As lay people we really do not always know what the doctor is doing, looking at, or thinking as they examine our mouths. Are they going to recognize the early signs of cancer? Are they looking where it routinely occurs? Are they using all the tools available to them when they are examining our mouths? Most of us would never know. But there are some things that will indicate to you whether your professional is doing a thorough job or not. Clearly we all wish to just feel comfortable trusting our medical and dental professionals to do things well and correctly. In the real world that is not always possible or the case. Understanding the process helps you evaluate if you are in good hands; ones worthy of trusting your life to. Sounds severe, even harsh? You bet. But being informed is the first step in taking good care of yourself, choosing competent care, and recognizing potential problems early enough to have them caught at a survivable state. When it comes to a medical or dental professional who may save your life by catching dangerous diseases at the earliest possible time, you need to be concerned with more than a great personality and chairside manner. So here is what to expect. Remember that any one of the signs and symptoms we mention here by itself could be something benign and non related to oral cancer.

Preparing for the exam: If you have dentures (plates) or partials, you will be asked to remove them. No one can see all the soft tissue areas of the mouth with any appliances in place.

Part of a comprehensive exam is asking a patient important questions. These reveal things to the examiner that may augment their decision making after the physical exam, or direct them to explore a particular area in greater detail. Obviously the first thing they want to know is if YOU have experienced any problems or have noticed any changes yourself. Be candid. This verbal history taking part of the process is very important. With some of the new causes of oral and oropharyngeal cancers the signs and symptoms are VERY subtle. In disease caused by the HPV virus, the oral environment may be completely normal in appearance and the oral history is crucial. Questions you should expect to hear are; (1) Have you noticed any changes in swallowing? Do things seem to stick or catch in your throat when you swallow? This sensation usually is not painful, but something that subtly gets more noticeable over time. Most people, men in particular, have a tendency to ignore things like this, especially if they are not painful. But this one question can be a red flag for the development of a base of tongue oral cancer caused by the virus. (2) Have you had any chronic hoarseness? Here a condition that has lasted for over two weeks is what is important. Less than that and it could be any transient infection. Persistence over a protracted period of time is the indicator of something more dangerous. (3) Have you noticed/felt any small lumps when feeling the side of your neck putting on makeup or shaving? They are interested in things which are painless. Again something that people will ignore, these can be the metastasis of an oropharyngeal cancer away from the inside of your mouth out into the lymph nodes of your neck. Painful swollen nodes are usually a sign of an infection not cancer. The painless ones are the red flags. (4) Have you had any ear aches that seem to persist, particularly unilateral (only on one side)? (5) Have you or any of your friends noticed a change in your voice? Again, similar to hoarseness which not only will you feel, but others can hear, there may be changes in how your tongue moves and helps you form certain sounds when you speak. Oral cancers that impact the nerves that control the movement of your tongue can be painless, and alter your speech in very subtle ways or even your ability to stick it straight out of your mouth without it consistently veering to one side when you try to. All these questions help your professional examiner come to good conclusions about your health, and potential need for examinations beyond the simple screening that you are there to receive on that day.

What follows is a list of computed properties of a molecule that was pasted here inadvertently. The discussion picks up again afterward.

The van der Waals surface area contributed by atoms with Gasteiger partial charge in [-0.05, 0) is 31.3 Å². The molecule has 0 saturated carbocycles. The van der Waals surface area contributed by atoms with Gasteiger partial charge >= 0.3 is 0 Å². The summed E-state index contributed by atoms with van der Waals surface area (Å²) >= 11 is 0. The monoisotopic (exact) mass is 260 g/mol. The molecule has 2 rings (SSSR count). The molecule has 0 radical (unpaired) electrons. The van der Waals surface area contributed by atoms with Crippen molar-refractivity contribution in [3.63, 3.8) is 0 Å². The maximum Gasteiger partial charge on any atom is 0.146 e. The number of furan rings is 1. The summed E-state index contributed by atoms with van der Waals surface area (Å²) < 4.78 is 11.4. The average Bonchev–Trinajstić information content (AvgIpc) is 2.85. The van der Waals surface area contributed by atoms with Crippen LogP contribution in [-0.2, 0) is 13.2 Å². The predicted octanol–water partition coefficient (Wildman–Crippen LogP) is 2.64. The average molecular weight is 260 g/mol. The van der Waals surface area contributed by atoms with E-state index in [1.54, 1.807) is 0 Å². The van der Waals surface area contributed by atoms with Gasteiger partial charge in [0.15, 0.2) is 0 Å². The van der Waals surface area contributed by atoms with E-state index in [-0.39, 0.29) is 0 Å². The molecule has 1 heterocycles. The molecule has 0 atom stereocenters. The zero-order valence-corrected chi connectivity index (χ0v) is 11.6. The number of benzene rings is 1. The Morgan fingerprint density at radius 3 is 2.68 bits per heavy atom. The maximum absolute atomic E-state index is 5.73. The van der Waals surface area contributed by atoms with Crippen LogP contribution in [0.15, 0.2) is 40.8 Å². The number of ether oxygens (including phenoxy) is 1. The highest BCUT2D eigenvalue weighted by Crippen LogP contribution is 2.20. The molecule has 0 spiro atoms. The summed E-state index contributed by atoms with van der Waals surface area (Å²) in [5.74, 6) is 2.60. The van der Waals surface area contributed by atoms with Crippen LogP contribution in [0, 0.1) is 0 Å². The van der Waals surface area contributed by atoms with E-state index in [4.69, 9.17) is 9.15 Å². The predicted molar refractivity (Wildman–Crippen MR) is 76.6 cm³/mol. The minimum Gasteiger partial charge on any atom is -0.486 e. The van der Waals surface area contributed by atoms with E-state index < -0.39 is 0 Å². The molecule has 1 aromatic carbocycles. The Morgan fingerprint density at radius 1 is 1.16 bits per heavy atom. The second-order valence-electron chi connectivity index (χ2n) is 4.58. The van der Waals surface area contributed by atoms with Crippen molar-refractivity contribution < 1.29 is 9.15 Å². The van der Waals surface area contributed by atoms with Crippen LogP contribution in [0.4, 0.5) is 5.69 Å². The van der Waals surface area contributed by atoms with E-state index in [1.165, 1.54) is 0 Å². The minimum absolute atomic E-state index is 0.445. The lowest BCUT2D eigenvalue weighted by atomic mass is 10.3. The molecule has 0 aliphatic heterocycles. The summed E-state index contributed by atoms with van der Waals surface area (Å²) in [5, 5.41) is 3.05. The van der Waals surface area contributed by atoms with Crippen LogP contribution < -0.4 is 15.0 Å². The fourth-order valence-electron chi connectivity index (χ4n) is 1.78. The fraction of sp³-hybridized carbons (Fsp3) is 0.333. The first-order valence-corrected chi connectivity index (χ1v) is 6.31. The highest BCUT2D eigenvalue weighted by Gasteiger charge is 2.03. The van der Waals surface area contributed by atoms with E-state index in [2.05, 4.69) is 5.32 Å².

Your healthcare provider will inspect your face, neck, lips, and mouth to look for any signs of cancer. Clearly a sore on your lip will be obvious to everyone, even you. But some of what they are looking for is more subtle. Is there a nice symmetry to your features, or does part of your external mouth not move well, or possibly droop? Some doctors are looking at these things when you first approach and sit in the chair, and it may not be apparent to you that their observations are actually taking place. But a good practitioner is sensitive to these small give-aways… a slur in your speech, a corner of the mouth that does not seem to move well in concert with everything else, a subtle swelling on one side of your face causing asymmetry. By themselves, these are not areas of specific oral cancer concern, but they are all part of putting together the puzzle of different signs, which may indicate you are worthy of referral to a specialist, or to have further diagnostic procedures.

In the old days before the common use of rubber gloves, a manual palpation of the oral cavity was called a “wet finger” exam. Manual palpation is a very important part of the examination. If you are approached with two wooden tongue blades, or with only a mouth mirror to do the screening, the examiner is missing valuable opportunities to detect important things. With both hands, he or she will feel the external area under your jaw and the outside of your neck, checking for lumps (enlarged lymph nodes) that may suggest inflammation or more. Many times if these nodes are painless but hard and enlarged, and feel like they are fixated in position, it can be a sign of cancer.

When feeling the floor of your mouth (bi-manually palpating it), a finger is placed under your tongue and the fingers of the other hand placed under your chin. Rolling the soft tissues of the floor of your mouth between the two, they can detect enlarged nodes or other hard spots called indurations that may be an area of concern. Anyone not using their fingers to examine you, and only looking with a mirror, or worse using just a pair of wooden tongue blades, is going to miss things. Touch is important.

He or she will then look at and feel the insides of your lips and cheeks to check for possible signs of cancer, or pre-cancerous tissue changes, such as red and/or white patches, or thickened areas.